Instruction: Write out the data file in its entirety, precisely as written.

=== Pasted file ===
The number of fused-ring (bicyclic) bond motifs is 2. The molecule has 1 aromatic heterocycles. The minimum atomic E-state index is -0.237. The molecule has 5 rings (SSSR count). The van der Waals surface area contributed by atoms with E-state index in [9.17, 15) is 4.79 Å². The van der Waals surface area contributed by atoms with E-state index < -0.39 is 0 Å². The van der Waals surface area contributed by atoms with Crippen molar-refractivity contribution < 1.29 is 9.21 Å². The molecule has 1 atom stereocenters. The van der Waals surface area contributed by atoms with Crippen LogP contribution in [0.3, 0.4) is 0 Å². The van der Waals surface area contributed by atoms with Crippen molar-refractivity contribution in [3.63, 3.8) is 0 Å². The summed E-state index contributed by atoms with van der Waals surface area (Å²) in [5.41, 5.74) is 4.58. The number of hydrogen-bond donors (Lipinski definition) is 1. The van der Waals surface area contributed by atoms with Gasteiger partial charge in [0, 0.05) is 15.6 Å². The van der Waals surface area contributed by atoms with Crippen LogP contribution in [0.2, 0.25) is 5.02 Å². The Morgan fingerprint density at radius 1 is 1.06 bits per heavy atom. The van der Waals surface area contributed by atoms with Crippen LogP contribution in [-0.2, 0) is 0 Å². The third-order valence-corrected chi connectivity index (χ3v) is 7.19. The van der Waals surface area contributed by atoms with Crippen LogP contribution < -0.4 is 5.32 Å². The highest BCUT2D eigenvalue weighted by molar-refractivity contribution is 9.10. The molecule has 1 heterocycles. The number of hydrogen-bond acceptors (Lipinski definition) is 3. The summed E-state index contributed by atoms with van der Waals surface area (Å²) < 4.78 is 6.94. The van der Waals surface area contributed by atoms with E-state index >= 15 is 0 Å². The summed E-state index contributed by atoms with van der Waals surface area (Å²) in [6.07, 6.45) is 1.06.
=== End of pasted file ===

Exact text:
The number of fused-ring (bicyclic) bond motifs is 2. The molecule has 1 aromatic heterocycles. The minimum atomic E-state index is -0.237. The molecule has 5 rings (SSSR count). The van der Waals surface area contributed by atoms with E-state index in [9.17, 15) is 4.79 Å². The van der Waals surface area contributed by atoms with E-state index < -0.39 is 0 Å². The van der Waals surface area contributed by atoms with Crippen molar-refractivity contribution < 1.29 is 9.21 Å². The molecule has 1 atom stereocenters. The van der Waals surface area contributed by atoms with Crippen LogP contribution in [0.3, 0.4) is 0 Å². The van der Waals surface area contributed by atoms with Crippen molar-refractivity contribution in [3.63, 3.8) is 0 Å². The summed E-state index contributed by atoms with van der Waals surface area (Å²) in [5.41, 5.74) is 4.58. The number of hydrogen-bond donors (Lipinski definition) is 1. The van der Waals surface area contributed by atoms with Gasteiger partial charge in [0, 0.05) is 15.6 Å². The van der Waals surface area contributed by atoms with Crippen LogP contribution in [0.2, 0.25) is 5.02 Å². The Morgan fingerprint density at radius 1 is 1.06 bits per heavy atom. The van der Waals surface area contributed by atoms with Crippen LogP contribution in [-0.2, 0) is 0 Å². The third-order valence-corrected chi connectivity index (χ3v) is 7.19. The van der Waals surface area contributed by atoms with Crippen LogP contribution < -0.4 is 5.32 Å². The highest BCUT2D eigenvalue weighted by molar-refractivity contribution is 9.10. The molecule has 1 heterocycles. The number of hydrogen-bond acceptors (Lipinski definition) is 3. The summed E-state index contributed by atoms with van der Waals surface area (Å²) < 4.78 is 6.94. The van der Waals surface area contributed by atoms with E-state index >= 15 is 0 Å². The summed E-state index contributed by atoms with van der Waals surface area (Å²) in [6.07, 6.45) is 1.06.